There are so many treasures on my doorstep, and I take so long to find them! On Wednesday afternoon I travel a few tramstops to Królikarnia Palace. The surrounding walls are thick with vines, new tendrils springing out from a mat of leaves. The gates are imposing, a stylised figure embedded in each side.
I’m barely inside before I’m lured by the sight of weathered stone statuary and a pillar of blue, white and red mosaic. I wander amongst these fallen unlabelled bits and pieces – female figures, fantastical fish, a ram, groups in a bas-relief frieze.
There are modern pieces too, the first I see, “The kiss”, a counterpoint to the ancient pitted lovers.
I ramble along paths patterned with the first harbingers of autumn and come to a crumbling bridge.
Across the bridge are the sculptures of Xawery Dunikowski: a massive pair of white figures that I take to be a man demanding submission from a woman, but which in fact is called “The soul escaping the body”; and a lineup of busts, including Kosciuszko, with stunningly distinctive faces.
Near the bronzes is a dramatic 20th century bust in Carrara marble of Władysław II Jagiełło, 14th century King of Poland.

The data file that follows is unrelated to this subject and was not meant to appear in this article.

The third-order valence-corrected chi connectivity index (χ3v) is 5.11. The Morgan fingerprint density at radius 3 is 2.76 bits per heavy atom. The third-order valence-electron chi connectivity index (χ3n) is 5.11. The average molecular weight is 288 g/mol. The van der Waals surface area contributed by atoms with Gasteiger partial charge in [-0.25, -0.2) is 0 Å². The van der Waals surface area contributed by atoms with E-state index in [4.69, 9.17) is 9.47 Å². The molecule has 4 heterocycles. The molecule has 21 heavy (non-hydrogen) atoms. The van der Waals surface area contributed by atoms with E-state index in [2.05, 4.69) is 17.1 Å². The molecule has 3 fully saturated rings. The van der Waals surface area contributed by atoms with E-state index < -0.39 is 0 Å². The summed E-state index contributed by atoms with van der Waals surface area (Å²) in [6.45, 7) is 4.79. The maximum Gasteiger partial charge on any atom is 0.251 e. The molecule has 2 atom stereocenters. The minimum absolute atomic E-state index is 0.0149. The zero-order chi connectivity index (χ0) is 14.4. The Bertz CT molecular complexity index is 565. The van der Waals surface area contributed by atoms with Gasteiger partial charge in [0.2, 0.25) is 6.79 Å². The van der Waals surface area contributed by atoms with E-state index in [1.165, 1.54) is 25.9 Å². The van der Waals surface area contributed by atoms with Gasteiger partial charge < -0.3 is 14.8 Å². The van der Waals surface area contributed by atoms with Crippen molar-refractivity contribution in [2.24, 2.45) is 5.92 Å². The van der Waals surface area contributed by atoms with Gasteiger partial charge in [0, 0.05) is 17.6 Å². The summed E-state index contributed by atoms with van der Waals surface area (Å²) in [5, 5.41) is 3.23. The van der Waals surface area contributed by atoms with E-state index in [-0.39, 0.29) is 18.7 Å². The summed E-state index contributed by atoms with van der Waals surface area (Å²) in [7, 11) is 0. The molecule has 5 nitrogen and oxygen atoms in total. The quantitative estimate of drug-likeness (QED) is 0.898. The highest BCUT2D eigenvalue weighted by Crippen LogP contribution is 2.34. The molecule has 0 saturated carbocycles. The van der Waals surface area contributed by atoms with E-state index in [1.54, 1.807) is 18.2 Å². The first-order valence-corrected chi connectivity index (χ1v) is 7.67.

In contrast to bronze, marble and stone there is glass. First an installation of panels, damaged when a tree fell in a recent storm, and then an odd little glasshouse with an array of blown glass, bubbles and vases.
By now I’m approaching the palace itself, a grand domed building fronted by a circular path and a lush lawn. A few people have taken deck chairs from the pile and loll and chat and read in the grey afternoon light. A couple of old woman do genteel laps. Around the corner a circle of supercilious cows connected by garlands keep a stern eye on a chained pushbike.
Why the rabbit farm? Królikarnia translates as “the rabbit house.” It’s a lavish Palladian palace in Mokotów so named because it was King Augustus the Strong’s rabbit warren, stocked for hunting. Destroyed in the war, it was meticulously rebuilt in the 1960s. It is now part of the National Museum of Warsaw, housing the largest collection of Polish sculptures from the 15th century on. That’s for another visit.